Learning Temperance from One of My Favorite U.S. Presidents

Abraham Lincoln is, in my opinion, one of the most honorable men to have ever walked this earth. When he was on his deathbed, his Secretary of War said, “There lies the most perfect ruler of men that the world has ever seen.” In the last few years I have had the opportunity to learn more and more about Honest Abe and I have learned so much from things he has said and stories from his life. Although I could probably write a book on this topic, I want to share with you the biggest lesson I have learned from our 16th president: Learning to have temperance.  

When Lincoln was young, he used to judge and criticize people all the time. He wrote letters about people, criticizing their actions and behavior and even their personality. But after one victim of his harsh tongue challenged him to a duel (which eventually got called off), Lincoln realized the effect that his words had on people. From that point on, he changed his view on the world.

As president of the United States during the Civil War, there were plenty of times when he could have lashed out at somebody for being incompetent and nobody would have thought any less of him, but he refrained. In his book, “How to Win Friends and Influence People”, Dale Carnegie shares the following story from the Civil War: “The Battle of Gettysburg was fought during the first three days of July 1863. During the night of July 4, Lee began to retreat southward while storm clouds deluged the country with rain. When Lee reached the Potomac with his defeated army, he found a swollen, impassable river in front of him, and a victorious Union Army behind him. Lee was in a trap. He couldn’t escape. Lincoln saw that. Here was a golden, heaven-sent opportunity-the opportunity to capture Lee’s army and end the war immediately. So, with a surge of high hope, Lincoln ordered Meade not to call a council of war but to attack Lee immediately. Lincoln telegraphed his orders and then sent a special messenger to Meade demanding immediate action.

“And what did General Meade do? He did the very opposite of what he was told to do. He called a council of war in direct violation of Lincoln’s orders. He hesitated. He procrastinated. He telegraphed all manner of excuses. He refused point-blank to attack Lee. Finally the waters receded and Lee escaped over the Potomac with his forces.

“Lincoln was furious, ‘What does this mean?’ Lincoln cried to his son Robert. ‘Great God! What does this mean? We had them within our grasp, and had only to stretch forth our hands and they were ours; yet nothing that I could say or do could make the army move. Under the circumstances, almost any general could have defeated Lee. If I had gone up there, I could have whipped him myself.’

“In bitter disappointment, Lincoln sat down and wrote Meade this letter. And remember, at this period of his life Lincoln was extremely conservative and restrained in his phraseology. So this letter coming from Lincoln in 1863 was tantamount to the severest rebuke.

My dear General,

I do not believe you appreciate the magnitude of the misfortune involved in Lee’s escape. He was within our easy grasp, and to have closed upon him would, in connection With our other late successes, have ended the war. As it is, the war will be prolonged indefinitely. If you could not safely attack Lee last Monday, how can you possibly do so south of the river, when you can take with you very few-no more than two-thirds of the force you then had in hand? It would be unreasonable to expect and I do not expect that you can now effect much. Your golden opportunity is gone, and I am distressed immeasurably because of it.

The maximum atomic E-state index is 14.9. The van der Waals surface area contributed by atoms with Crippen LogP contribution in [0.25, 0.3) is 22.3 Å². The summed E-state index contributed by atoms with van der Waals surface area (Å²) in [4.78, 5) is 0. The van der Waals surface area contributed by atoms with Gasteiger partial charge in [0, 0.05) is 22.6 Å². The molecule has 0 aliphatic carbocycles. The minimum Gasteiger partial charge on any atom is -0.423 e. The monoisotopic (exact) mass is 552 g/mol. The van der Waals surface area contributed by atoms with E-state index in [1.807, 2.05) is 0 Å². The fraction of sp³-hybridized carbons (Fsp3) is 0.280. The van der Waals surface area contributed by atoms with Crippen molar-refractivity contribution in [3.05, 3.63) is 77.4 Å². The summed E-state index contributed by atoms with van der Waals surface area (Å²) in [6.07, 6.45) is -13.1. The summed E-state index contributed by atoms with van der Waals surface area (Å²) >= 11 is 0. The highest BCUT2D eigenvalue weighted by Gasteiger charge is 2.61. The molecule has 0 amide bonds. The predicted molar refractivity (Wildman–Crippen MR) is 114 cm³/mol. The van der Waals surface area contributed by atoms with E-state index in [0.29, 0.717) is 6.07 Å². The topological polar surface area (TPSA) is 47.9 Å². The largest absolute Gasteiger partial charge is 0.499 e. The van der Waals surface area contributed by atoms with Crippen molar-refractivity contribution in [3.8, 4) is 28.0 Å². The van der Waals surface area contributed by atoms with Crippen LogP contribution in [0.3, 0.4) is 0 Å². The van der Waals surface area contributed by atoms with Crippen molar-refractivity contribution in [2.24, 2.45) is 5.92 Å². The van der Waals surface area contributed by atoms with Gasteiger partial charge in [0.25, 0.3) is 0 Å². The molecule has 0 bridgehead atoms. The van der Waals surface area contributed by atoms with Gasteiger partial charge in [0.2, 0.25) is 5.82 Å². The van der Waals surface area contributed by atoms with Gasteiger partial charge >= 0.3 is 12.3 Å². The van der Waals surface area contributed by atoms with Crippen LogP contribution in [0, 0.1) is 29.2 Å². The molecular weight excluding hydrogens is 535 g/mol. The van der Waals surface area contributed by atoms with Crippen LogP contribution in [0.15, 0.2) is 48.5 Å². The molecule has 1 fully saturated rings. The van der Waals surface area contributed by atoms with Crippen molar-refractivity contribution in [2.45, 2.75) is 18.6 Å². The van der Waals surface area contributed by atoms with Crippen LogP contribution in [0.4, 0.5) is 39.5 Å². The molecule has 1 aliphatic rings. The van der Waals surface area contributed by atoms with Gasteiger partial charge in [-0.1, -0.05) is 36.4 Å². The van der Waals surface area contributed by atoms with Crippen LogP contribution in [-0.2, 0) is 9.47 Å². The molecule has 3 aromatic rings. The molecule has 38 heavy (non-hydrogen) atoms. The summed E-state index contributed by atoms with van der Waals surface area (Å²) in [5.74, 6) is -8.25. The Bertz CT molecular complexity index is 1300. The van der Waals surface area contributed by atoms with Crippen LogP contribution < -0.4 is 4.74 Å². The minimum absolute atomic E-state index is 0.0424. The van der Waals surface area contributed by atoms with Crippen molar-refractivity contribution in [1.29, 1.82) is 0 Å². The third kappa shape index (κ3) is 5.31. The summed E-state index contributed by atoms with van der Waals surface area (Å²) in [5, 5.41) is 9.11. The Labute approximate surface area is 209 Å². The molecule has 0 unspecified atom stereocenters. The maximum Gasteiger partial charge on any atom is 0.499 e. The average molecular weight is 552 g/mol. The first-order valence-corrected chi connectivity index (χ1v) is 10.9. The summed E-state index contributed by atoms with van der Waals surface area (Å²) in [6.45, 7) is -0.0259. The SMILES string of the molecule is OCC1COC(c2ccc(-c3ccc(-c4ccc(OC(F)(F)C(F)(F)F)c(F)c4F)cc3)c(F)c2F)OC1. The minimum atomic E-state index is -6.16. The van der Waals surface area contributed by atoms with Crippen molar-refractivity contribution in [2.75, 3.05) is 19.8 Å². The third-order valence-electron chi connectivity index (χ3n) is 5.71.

What do you suppose Meade did when he read the letter?

Meade never saw that letter. Lincoln never mailed it. It was found among his papers after his death.”

Lincoln had every right to rebuke Meade for what he had done, and nobody would have blamed him for being upset. But he held his tongue, as he almost always did after he learned his lesson at a young age.

In fact, even when people criticized the southern states who were rebelling against him, he said, “Don’t criticize them; they are just what we would be under similar circumstances.”

This man refused to say a harsh word to anyone because he knew that rude words and angry tones would only make matters worse in his position. But that lesson doesn’t apply to just the President of the United States; it applies to all of us. We are all tempted to lash out at people or judge people unrighteously, but we can stop. It will be hard, but most worthwhile endeavors are. We will have to work hard to bite our tongue and put ourselves in others shoes. To see in a person what God sees in them. To not judge people based on our first impression of them. I hope that we can all strive to be more like Abraham Lincoln in that we will learn to show temperance in all we do.

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Hi! I'm 20 years old studying at Brigham Young University. I love fried rice, lacrosse, volleyball, and everything related to Elvis.

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  • Anne Wolfe
    June 13, 2017 at 11:35 am

    I love this! Emily Dickinson said,
    “A word is dead
    When it is said,
    Some say.
    I say it just
    Begins to live
    That day.”
    I think this is true. Our words can live in others, whether they be kind or unkind.